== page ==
Range oddity


#1

I was playing around ranges of strings after that post about

‘1’…‘10’.include? '2 #=> false
I found something else strange when I made a typo:

irb(main):001:0> a = 1…10.to_a
(irb):1: warning: default `to_a’ will be obsolete
ArgumentError: bad value for range
from (irb):1

irb(main):004:0> a = ‘1’…‘10’.to_a
=> “1”…[“10”]
irb(main):005:0> a.each{|i| p i}
TypeError: cannot convert Array into String
from (irb):5:in each' from (irb):5 irb(main):006:0> a => "1"..["10"] irb(main):007:0> a.to_a TypeError: cannot convert Array into String from (irb):7:ineach’
from (irb):7:in `to_a’
from (irb):7

irb(main):015:0> r=‘1’…[10]
=> “1”…[10]
irb(main):016:0> r.each{|i| p i}
TypeError: cannot convert Array into String
from (irb):16:in each' from (irb):16 irb(main):017:0> r.include? [5] NoMethodError: undefined method>’ for false:FalseClass
from (irb):17:in `include?’
from (irb):17

Why can I create a Range where one end is a String and the other is an
Array? I can’t do anything with it. I get an error if I create an
Fixnum…Array range, why don’t I get one for the String…Array?

-Adam


#2

oops, my bad.


#3

Hi –

On Sat, 3 Dec 2005, Adam S. wrote:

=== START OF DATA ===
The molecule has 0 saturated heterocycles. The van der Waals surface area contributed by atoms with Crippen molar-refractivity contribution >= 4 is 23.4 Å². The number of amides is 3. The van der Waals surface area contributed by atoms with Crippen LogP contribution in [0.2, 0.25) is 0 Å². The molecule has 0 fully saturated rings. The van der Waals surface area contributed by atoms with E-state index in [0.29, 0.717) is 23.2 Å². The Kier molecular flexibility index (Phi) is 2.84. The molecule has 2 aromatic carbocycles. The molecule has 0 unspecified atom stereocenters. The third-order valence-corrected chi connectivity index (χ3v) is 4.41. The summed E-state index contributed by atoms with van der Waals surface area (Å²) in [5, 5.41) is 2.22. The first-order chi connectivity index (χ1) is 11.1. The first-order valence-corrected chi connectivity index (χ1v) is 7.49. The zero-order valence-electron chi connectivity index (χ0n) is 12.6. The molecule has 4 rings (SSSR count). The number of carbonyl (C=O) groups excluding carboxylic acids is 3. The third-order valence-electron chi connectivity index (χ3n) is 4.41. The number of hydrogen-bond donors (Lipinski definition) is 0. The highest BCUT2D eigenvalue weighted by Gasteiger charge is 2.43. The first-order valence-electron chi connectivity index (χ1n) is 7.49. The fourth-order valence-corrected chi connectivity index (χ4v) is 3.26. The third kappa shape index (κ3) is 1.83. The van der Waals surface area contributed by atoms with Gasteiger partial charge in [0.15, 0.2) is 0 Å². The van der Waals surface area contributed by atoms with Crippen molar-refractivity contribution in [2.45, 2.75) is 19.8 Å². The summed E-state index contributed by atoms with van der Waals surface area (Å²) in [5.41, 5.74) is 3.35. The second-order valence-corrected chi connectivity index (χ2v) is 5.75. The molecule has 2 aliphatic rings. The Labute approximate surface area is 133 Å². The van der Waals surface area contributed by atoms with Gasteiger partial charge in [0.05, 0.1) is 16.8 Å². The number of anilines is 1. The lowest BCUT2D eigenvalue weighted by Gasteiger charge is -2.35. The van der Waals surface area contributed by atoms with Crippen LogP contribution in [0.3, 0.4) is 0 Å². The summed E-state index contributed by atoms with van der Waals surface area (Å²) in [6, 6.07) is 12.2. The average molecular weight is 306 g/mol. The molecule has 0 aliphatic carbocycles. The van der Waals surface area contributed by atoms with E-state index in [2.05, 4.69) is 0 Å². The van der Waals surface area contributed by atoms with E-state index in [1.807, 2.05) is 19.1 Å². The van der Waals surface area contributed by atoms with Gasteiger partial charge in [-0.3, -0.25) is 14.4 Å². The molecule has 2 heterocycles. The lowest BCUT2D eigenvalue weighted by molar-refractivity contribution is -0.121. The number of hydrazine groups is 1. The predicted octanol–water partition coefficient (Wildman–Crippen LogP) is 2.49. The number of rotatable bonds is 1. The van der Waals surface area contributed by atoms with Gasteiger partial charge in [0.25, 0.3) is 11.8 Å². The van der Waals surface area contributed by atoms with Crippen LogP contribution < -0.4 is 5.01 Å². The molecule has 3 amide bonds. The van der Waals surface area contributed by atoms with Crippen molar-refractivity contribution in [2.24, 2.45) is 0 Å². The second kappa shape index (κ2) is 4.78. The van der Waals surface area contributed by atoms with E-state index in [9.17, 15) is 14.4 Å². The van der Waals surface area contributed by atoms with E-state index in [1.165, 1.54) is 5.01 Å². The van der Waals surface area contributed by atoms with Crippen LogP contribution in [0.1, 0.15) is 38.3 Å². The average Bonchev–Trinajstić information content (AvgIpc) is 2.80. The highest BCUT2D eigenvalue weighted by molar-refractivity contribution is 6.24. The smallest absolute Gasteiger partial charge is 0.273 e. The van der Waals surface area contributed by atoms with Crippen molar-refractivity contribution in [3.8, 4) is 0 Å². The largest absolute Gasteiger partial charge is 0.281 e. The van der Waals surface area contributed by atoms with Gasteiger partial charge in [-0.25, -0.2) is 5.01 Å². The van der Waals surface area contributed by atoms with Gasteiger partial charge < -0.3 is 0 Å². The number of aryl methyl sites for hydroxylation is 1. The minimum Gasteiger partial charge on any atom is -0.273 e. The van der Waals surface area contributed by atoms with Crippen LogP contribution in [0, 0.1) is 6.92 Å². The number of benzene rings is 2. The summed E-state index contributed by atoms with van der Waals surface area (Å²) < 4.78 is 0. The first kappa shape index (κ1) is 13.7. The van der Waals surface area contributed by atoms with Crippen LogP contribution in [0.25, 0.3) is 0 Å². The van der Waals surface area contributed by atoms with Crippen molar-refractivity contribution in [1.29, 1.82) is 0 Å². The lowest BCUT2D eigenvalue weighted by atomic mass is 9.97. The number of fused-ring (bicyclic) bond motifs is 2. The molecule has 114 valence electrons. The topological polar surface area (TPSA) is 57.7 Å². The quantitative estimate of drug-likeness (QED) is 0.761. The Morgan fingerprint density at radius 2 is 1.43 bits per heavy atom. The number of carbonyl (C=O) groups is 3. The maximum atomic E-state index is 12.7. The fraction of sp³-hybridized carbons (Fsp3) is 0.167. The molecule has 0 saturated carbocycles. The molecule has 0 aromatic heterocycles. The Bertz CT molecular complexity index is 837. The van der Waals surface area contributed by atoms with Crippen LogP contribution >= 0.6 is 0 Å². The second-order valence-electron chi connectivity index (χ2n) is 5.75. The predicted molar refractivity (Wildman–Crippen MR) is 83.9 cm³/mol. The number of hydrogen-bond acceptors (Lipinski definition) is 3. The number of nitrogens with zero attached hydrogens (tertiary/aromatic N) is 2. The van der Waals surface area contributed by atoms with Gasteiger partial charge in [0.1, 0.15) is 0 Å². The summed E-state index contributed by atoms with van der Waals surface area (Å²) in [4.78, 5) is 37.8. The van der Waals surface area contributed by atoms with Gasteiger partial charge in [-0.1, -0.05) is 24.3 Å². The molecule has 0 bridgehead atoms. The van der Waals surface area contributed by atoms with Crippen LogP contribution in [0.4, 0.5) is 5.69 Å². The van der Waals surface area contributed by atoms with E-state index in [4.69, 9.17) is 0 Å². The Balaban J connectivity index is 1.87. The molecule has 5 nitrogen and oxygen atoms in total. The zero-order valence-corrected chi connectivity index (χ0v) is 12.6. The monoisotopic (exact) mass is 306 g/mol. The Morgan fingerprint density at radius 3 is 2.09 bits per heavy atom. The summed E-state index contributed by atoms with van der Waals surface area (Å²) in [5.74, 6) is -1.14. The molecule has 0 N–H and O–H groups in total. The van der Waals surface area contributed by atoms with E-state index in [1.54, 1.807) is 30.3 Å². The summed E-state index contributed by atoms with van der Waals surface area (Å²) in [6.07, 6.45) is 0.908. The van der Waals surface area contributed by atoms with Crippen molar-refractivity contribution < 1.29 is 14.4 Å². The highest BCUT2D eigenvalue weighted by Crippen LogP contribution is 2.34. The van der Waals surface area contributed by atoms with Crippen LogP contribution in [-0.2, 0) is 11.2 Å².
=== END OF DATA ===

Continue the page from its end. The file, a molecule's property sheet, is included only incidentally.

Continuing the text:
Why can I create a Range where one end is a String and the other is an
Array? I can’t do anything with it. I get an error if I create an
Fixnum…Array range, why don’t I get one for the String…Array?

That seems to be fixed in 1.8.3:
$ ruby -ve ‘a = “1”…[“10”]’
ruby 1.8.3 (2005-09-21) [powerpc-darwin8.3.0]
-e:1: bad value for range (ArgumentError)

David


David A. Black
removed_email_address@domain.invalid

“Ruby for Rails”, forthcoming from Manning Publications, April 2006!


#4

On 12/3/05, Adam S. removed_email_address@domain.invalid wrote:

Why can I create a Range where one end is a String and the other is an
Array? I can’t do anything with it. I get an error if I create an
Fixnum…Array range, why don’t I get one for the String…Array?

If anyone’s curious about the internals behind this - I had a look
when I had a similar problem. Range checks for the validity of a…b by
calling a <=> b and ensuring that the return value isn’t nil. You can
see the results yourself by trying that with different values. For
some reason, in 1.8.2 strings return false instead of nil when
compared with a value they don’t know how to handle. This sneaks past
Range’s test.

As David mentions, this seems to have been fixed in 1.8.3.

Sam